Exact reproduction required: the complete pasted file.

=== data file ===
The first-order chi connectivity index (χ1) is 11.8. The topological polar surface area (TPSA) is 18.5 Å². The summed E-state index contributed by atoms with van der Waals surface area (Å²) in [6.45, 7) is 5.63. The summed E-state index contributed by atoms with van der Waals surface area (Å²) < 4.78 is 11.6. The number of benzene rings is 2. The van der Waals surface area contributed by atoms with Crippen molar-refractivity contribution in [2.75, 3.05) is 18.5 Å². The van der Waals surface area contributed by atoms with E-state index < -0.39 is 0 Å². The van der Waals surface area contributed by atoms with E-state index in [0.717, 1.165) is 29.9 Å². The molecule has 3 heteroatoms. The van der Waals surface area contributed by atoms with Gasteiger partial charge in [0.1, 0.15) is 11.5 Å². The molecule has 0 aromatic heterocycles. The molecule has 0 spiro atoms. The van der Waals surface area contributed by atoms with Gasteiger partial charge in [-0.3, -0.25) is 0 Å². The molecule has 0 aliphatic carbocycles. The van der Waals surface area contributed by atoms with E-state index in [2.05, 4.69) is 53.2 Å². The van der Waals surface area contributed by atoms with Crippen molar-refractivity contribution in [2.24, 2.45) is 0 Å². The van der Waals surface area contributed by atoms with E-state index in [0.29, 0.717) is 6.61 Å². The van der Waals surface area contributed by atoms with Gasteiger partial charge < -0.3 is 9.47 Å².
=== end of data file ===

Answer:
The first-order chi connectivity index (χ1) is 11.8. The topological polar surface area (TPSA) is 18.5 Å². The summed E-state index contributed by atoms with van der Waals surface area (Å²) in [6.45, 7) is 5.63. The summed E-state index contributed by atoms with van der Waals surface area (Å²) < 4.78 is 11.6. The number of benzene rings is 2. The van der Waals surface area contributed by atoms with Crippen molar-refractivity contribution in [2.75, 3.05) is 18.5 Å². The van der Waals surface area contributed by atoms with E-state index < -0.39 is 0 Å². The van der Waals surface area contributed by atoms with E-state index in [0.717, 1.165) is 29.9 Å². The molecule has 3 heteroatoms. The van der Waals surface area contributed by atoms with Gasteiger partial charge in [0.1, 0.15) is 11.5 Å². The molecule has 0 aromatic heterocycles. The molecule has 0 spiro atoms. The van der Waals surface area contributed by atoms with Gasteiger partial charge in [-0.3, -0.25) is 0 Å². The molecule has 0 aliphatic carbocycles. The van der Waals surface area contributed by atoms with E-state index in [2.05, 4.69) is 53.2 Å². The van der Waals surface area contributed by atoms with Crippen molar-refractivity contribution in [2.24, 2.45) is 0 Å². The van der Waals surface area contributed by atoms with E-state index in [0.29, 0.717) is 6.61 Å². The van der Waals surface area contributed by atoms with Gasteiger partial charge < -0.3 is 9.47 Å².